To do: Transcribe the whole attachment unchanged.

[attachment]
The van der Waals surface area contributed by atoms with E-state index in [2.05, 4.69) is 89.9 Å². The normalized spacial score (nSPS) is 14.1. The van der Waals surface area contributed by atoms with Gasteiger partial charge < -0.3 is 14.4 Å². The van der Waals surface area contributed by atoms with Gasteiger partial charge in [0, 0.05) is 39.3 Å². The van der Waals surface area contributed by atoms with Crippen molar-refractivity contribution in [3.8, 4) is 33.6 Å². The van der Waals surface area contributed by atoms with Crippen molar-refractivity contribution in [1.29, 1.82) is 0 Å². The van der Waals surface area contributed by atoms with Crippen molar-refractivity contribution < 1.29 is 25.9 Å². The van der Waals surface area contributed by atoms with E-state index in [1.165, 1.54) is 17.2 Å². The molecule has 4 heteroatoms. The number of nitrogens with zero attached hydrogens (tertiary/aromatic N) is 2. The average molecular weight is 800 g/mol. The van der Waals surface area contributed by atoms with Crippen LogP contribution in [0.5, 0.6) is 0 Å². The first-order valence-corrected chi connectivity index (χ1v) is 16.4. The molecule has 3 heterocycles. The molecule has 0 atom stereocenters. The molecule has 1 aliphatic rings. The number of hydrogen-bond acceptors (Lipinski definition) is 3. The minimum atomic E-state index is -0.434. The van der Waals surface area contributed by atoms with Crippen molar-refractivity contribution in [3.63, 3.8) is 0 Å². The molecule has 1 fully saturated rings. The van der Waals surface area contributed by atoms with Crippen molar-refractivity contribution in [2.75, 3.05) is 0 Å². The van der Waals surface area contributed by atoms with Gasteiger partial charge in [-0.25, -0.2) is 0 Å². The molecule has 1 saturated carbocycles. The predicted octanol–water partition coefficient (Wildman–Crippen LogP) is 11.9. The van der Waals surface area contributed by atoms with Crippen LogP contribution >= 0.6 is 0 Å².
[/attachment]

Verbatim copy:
The van der Waals surface area contributed by atoms with E-state index in [2.05, 4.69) is 89.9 Å². The normalized spacial score (nSPS) is 14.1. The van der Waals surface area contributed by atoms with Gasteiger partial charge < -0.3 is 14.4 Å². The van der Waals surface area contributed by atoms with Gasteiger partial charge in [0, 0.05) is 39.3 Å². The van der Waals surface area contributed by atoms with Crippen molar-refractivity contribution in [3.8, 4) is 33.6 Å². The van der Waals surface area contributed by atoms with Crippen molar-refractivity contribution in [1.29, 1.82) is 0 Å². The van der Waals surface area contributed by atoms with Crippen molar-refractivity contribution < 1.29 is 25.9 Å². The van der Waals surface area contributed by atoms with E-state index in [1.165, 1.54) is 17.2 Å². The molecule has 4 heteroatoms. The number of nitrogens with zero attached hydrogens (tertiary/aromatic N) is 2. The average molecular weight is 800 g/mol. The van der Waals surface area contributed by atoms with Crippen LogP contribution in [0.5, 0.6) is 0 Å². The first-order valence-corrected chi connectivity index (χ1v) is 16.4. The molecule has 3 heterocycles. The molecule has 0 atom stereocenters. The molecule has 1 aliphatic rings. The number of hydrogen-bond acceptors (Lipinski definition) is 3. The minimum atomic E-state index is -0.434. The van der Waals surface area contributed by atoms with Crippen molar-refractivity contribution in [3.63, 3.8) is 0 Å². The molecule has 1 fully saturated rings. The van der Waals surface area contributed by atoms with Crippen molar-refractivity contribution in [2.75, 3.05) is 0 Å². The van der Waals surface area contributed by atoms with Gasteiger partial charge in [-0.25, -0.2) is 0 Å². The molecule has 1 saturated carbocycles. The predicted octanol–water partition coefficient (Wildman–Crippen LogP) is 11.9. The van der Waals surface area contributed by atoms with Crippen LogP contribution >= 0.6 is 0 Å².